Via Francigena by bike

Travelling slowly in the Terre di Siena, along the ancient route, the modern traveller can get to know the soul of the places, and become part of Italy's most famous landscape

Travelling the Via Francigena by bike is a unique journey of discovery through Italy and Europe, following the ancient route taken by pilgrims of various eras to reach Rome or the Holy Land. It is an unforgettable experience that satisfies both the athletic and cultural side of travellers and gives them the opportunity, among other things, to pass through Siena and visit its wonders. 

Via Francigena by bike: stages

The via Francigena cycling route is one of the most fascinating cycling experiences Europe has to offer and, for this very reason, is very popular with cyclists all over the world. 

It is approximately 2000 km long and follows the ancient medieval route that once linked Canterbury to Rome: the road passes through France, Switzerland and Italy, through historic towns and breathtaking landscapes. The stages of the Via Francigena by bike are many, and depend on the desired route, which demonstrates the great versatility of this road. 

If you want to start in France, the first stop is in Calais, from where you cycle to Reims, a city of great historical and cultural importance. From here, you can choose to follow the main road, which passes through Aosta and then reaches Rome, or take the variant of the Via degli Dei, which leads from Berceto to Florence and then rejoins the Via Francigena.

The next stage leads from Besançon, France, to Lausanne, Switzerland, through the magnificent landscapes of the Swiss Pre-Alps. From here you continue towards Lake Geneva and then on to the Great St. Bernard mountains.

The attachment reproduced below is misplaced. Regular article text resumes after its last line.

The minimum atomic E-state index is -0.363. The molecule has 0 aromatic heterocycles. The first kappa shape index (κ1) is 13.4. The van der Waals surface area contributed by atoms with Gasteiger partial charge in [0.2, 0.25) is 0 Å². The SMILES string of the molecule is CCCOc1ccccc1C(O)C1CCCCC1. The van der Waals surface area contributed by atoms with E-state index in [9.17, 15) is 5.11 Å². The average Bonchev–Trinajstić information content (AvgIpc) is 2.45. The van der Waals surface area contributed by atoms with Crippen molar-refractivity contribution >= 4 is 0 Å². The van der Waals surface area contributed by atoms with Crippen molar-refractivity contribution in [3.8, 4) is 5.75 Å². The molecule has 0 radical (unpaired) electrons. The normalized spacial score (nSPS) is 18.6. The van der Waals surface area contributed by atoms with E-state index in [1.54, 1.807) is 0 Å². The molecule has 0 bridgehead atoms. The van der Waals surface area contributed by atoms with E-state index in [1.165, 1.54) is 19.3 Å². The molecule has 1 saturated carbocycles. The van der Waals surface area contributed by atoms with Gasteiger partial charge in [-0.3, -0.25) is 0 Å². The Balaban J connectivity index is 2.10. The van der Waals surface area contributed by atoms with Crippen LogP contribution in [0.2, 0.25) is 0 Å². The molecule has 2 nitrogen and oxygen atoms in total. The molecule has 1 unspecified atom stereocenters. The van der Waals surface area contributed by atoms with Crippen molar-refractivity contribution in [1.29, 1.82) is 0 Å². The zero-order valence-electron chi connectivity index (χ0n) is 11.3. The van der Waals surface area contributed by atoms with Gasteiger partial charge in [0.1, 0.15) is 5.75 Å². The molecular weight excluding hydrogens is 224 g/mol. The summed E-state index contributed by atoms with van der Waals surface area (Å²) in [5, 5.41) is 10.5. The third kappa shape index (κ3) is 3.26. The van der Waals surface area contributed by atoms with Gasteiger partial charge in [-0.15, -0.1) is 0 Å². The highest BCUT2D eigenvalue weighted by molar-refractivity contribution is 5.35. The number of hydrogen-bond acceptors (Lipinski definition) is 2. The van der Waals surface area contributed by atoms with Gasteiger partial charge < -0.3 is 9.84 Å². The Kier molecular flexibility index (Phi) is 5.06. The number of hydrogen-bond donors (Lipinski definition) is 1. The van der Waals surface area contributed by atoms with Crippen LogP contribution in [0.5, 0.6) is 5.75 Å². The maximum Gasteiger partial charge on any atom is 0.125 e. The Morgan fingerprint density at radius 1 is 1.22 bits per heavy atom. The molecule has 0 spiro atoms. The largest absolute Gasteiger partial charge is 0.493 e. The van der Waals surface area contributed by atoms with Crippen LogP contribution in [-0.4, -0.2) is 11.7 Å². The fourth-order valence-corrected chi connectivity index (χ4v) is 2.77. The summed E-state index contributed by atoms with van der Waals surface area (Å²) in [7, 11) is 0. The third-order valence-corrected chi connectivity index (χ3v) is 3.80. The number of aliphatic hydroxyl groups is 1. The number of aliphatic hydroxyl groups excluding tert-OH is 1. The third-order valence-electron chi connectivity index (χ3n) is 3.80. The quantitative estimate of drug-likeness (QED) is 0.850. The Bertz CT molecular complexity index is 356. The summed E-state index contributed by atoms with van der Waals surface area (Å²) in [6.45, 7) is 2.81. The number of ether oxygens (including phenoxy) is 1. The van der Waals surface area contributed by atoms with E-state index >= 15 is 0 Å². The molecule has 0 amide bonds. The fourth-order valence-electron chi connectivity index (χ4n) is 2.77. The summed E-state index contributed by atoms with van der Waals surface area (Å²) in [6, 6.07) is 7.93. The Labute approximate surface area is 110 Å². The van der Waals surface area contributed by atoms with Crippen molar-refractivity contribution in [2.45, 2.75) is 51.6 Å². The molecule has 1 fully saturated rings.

Once in Italy, the very first stage is the one leading from Aosta to Ivrea, passing through Valle d’Aosta and Canavese. From Ivrea, we continue towards Vercelli and then Pavia, where we can visit the famous Certosa. You then reach Lodi, with its magnificent Romanesque cathedral.

Continuing southwards, we arrive in Piacenza, where you can visit the historical centre and the Palazzo Farnese. From here you take the road to Tuscany, passing through Lucca and San Miniato, until you reach Siena, one of the most beautiful cities of art in Italy. Those who have the possibility can stay one night in Siena and resume the route the following day after enjoying the historical, cultural and culinary wonders of this city. 

The last stage is the one leading from Siena to Rome, passing through the beautiful Tuscan countryside and the city of Viterbo. Finally, in Rome, the Via Francigena by bike ends at the foot of St Peter’s Basilica, after cycling past the beautiful sights of the Eternal City.

At each stage of the Via Francigena by bike you can admire landscapes of extraordinary beauty, but also discover the oldest towns and villages in Europe: it is an experience that combines sport, culture, history and nature, and offers unforgettable emotions.


Via Francigena by bike: how many days

Many people wonder how many days it takes to cover the Via Francigena by bike, and the answer depends on personal preference, level of fitness and the route chosen.

Generally speaking, it takes about 21 days to cycle the entire Via Francigena, taking into account an average of 60-70 kilometres per day, with some stages being more demanding and others more relaxing. However, many people prefer to split the trip into several stages, perhaps to devote themselves to different activities or simply to enjoy more of the beautiful landscapes they pass through.

If you only want to cover part of the Via Francigena, opting for the Tuscan route is the right choice, where you can admire splendid art cities such as Lucca, Siena and San Gimignano. Alternatively, you can opt for the route that runs around Lake Bolsena and Tuscia, discovering some of the most beautiful villages in Italy.

I Comuni di Terre di Siena